# Gauss law

Without Gauss Theorem study of electrostatic is incomplete. So it became necessary to know about the **gauss theorem**. In this article, we are going to discuss the gauss theorem in detail. So keep reading till the end.

In **electromagnetism**, **gauss’s law** is also known as **gauss flux’s theorem. **It is a law that relates the distribution of electric charge to the resulting electric field. Gauss’s Law is mathematically very similar to the other laws of physics. Such as – gauss’s law for magnetism, gauss’s law for gravity.

However, gauss’s law can be expressed in such a way that it is very similar to the inverse square law. In physics, there are many inverse square laws, such as inverse square coulomb’s law, inverse square Newton’s laws of gravity, inverse square magnetic coulomb’s law, etc. Gauss’s law is essentially very equivalent or analogies to these inverse square laws.

There are two forms in which gauss’s law can be expressed. We can express this law mathematically using vector calculus in integral form and in differential form, both forms is equivalent since they are related by the divergence theorem which is also called Gauss theorem.

1). **Integral form** – This form of gauss theorem is used when the distribution of electric charge on any closed surface is continuous or symmetrical. The integral form of gauss law states that electric flux through any arbitrary surface is proportional to the total electric charge enclosed by the surface.

2). **Differential form** – This form of gauss theorem is used when the distribution of electric charge over a closed surface is discontinuous or unsymmetrical. Differential form of gauss law states that the divergence of the electric field is proportional to the local density of charge.

This law was first formulated by Joseph-Louis Lagrange in 1773 and further followed by Carl Friedrich Gauss in 1813. It is one of Maxwell’s four equations. And this law can be used to derive coulomb’s law or vice versa.

Now we are going to talk about each form of **gauss’s law** in detail one by one.

## Gauss law in integral form

### Guass’s law statement

The gauss theorem states that – The surface integral of the electric field intensity over a closed surface (called Gaussian surface) in free space is equal to the $\frac{1}{\epsilon_{0}}$ times the net electric charge enclosed within the surface. Mathematically it is given as -\[

\Phi_E=\oint_{S}{E}.{dS}=\frac{1}{\epsilon_0}\sum_{i=1}^n{qi}=\frac{q}{\epsilon_0}

\]

Where ${\displaystyle{q}=\sum_{i=1}^n{qi}}$ is the algebraic sum of all the charge inside the closed surface. Hence, the total electric flux over a closed surface in a vacuum is $\frac{1}{\epsilon_{0}}$ times the total charge within the surface irrespective of how that charge is distributed.

### Proof of Gauss’s theorem for spherically symmetric surface

Take a q charge and make a Gaussian surface of radius r. Now cut a small area element dS through which we will find electric flux. See fig. above : Electric flux through this small symmetrical area element(surface) dS is given as –

\begin{align*}

d\phi&=E.dS=\frac{1}{4\pi\epsilon_0}\frac{q}{r^2}\hat{r}.\left(dS\hat{n}\right)\\

d\phi&=\frac{1}{4\pi\epsilon_0}\frac{qdS}{r^2}\hat{r}.\hat{n}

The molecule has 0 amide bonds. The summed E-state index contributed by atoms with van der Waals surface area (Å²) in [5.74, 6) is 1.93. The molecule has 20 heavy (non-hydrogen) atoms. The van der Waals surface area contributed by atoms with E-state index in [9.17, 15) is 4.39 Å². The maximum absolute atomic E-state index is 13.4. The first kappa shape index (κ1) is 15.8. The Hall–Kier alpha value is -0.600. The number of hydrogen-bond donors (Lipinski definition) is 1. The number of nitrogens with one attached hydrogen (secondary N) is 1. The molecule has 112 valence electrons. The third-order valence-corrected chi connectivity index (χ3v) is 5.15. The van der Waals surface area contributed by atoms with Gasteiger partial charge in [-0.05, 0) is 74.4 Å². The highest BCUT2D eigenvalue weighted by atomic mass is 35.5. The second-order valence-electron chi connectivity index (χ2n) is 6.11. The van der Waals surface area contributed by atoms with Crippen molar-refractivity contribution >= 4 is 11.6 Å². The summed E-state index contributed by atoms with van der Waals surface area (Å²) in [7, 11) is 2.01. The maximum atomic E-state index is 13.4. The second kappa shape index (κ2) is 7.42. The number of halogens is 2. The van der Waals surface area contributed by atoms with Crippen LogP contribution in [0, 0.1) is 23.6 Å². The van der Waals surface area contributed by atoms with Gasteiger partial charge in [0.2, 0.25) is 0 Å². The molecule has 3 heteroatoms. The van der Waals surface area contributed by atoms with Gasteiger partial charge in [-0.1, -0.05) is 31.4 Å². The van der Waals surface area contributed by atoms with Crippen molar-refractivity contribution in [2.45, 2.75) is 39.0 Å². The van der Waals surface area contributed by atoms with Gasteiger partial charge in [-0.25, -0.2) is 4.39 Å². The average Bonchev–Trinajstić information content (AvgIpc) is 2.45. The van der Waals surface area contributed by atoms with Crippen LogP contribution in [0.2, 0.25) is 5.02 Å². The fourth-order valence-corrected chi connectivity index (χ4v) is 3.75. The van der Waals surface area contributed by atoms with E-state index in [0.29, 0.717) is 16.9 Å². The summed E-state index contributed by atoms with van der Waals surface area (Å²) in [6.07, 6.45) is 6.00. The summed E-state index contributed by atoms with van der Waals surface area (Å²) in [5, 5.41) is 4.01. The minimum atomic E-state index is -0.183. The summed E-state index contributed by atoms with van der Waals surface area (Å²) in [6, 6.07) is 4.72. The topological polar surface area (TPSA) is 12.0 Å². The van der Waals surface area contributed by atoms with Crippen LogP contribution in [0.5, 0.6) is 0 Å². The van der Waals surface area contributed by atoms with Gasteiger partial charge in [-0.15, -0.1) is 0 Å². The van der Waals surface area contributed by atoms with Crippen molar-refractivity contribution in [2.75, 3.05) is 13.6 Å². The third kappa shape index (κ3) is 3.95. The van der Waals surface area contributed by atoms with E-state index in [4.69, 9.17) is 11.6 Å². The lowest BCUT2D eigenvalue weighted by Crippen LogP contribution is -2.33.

\end{align*}

Here, ${\displaystyle\hat{r}.\hat{n}=1.1\cos0^{\circ}=1}$, now the equation become:

$$

d\phi=\frac{1}{4\pi\epsilon_0}\frac{qdS}{r^2}

$$

Total electric flux through the spherical surface is given as-

\begin{align*}

\phi_{E}&=\oint_{S}d{\phi}\\

\phi_{E}&=\frac{1}{4\pi\epsilon_0}\frac{q}{r^2}\oint_{S}dS\\

\phi_{E}&=\frac{1}{4\pi\epsilon_0}\frac{q}{r^2}.4\pi{r^2}\\

\phi_{E}&=\frac{q}{\epsilon_0}

\end{align*}

If an electric charge is kept in a medium of dielectric constant k then-

$$

\phi_E=\frac{q}{k\epsilon_0}=\frac{q}{\epsilon_r\epsilon_0}=\frac{q}{\epsilon}

$$

Where, $\displaystyle{k=\epsilon_{r}=\frac{\epsilon}{\epsilon_0}}$

And if there is no any charge enclosed in the Gaussian surface i.e q = 0 then ${\phi_E=0}$

## Gauss law in differential form

Using divergence theorem, gauss’s law can be expressed in differential form as follows:

$$

\nabla \cdot \mathbf{E} = \frac{\rho}{\varepsilon_0}

$$

where ∇ · E is the divergence of the electric field, ε0 is the electric constant also called the permittivity of the free space, and ρ is the volumetric charge density (charge per unit volume).

### Equivalence of integral and differential form

Mathematically gauss laws are equivalent in integral and differential form. We can prove this equivalency by using the divergence theorem.

#### Equivalency proof

The integral form of Gauss’ law is: $$ \iint_{S}{\displaystyle \mathbf {E} \cdot \mathrm {d} \mathbf {A} } = \frac{Q}{\varepsilon_0}

$$

And for any closed surface S containing charge Q. By the divergence theorem, this equation is equivalent to:

$$

{\displaystyle \iiint _{V}\nabla \cdot \mathbf {E} \,\mathrm {d} V={\frac {Q}{\varepsilon _{0}}}}

$$

And for any volume V containing charge Q. By the relation between charge and charge density, this equation is equivalent to:

$$

{\displaystyle \iiint _{V}\nabla \cdot \mathbf {E} \,\mathrm {d} V=\iiint _{V}{\frac {\rho }{\varepsilon _{0}}}}\,\mathrm {d} V

$$

for any volume V. In order for this equation to be simultaneously true for every possible volume V, it is necessary for the integrands to be equal everywhere. Therefore, this equation is equivalent to:

$$

{\displaystyle \nabla \cdot \mathbf {E} ={\frac {\rho }{\varepsilon _{0}}}.}

$$

Thus the integral and differential forms are equivalent.**Watch the video for more reference**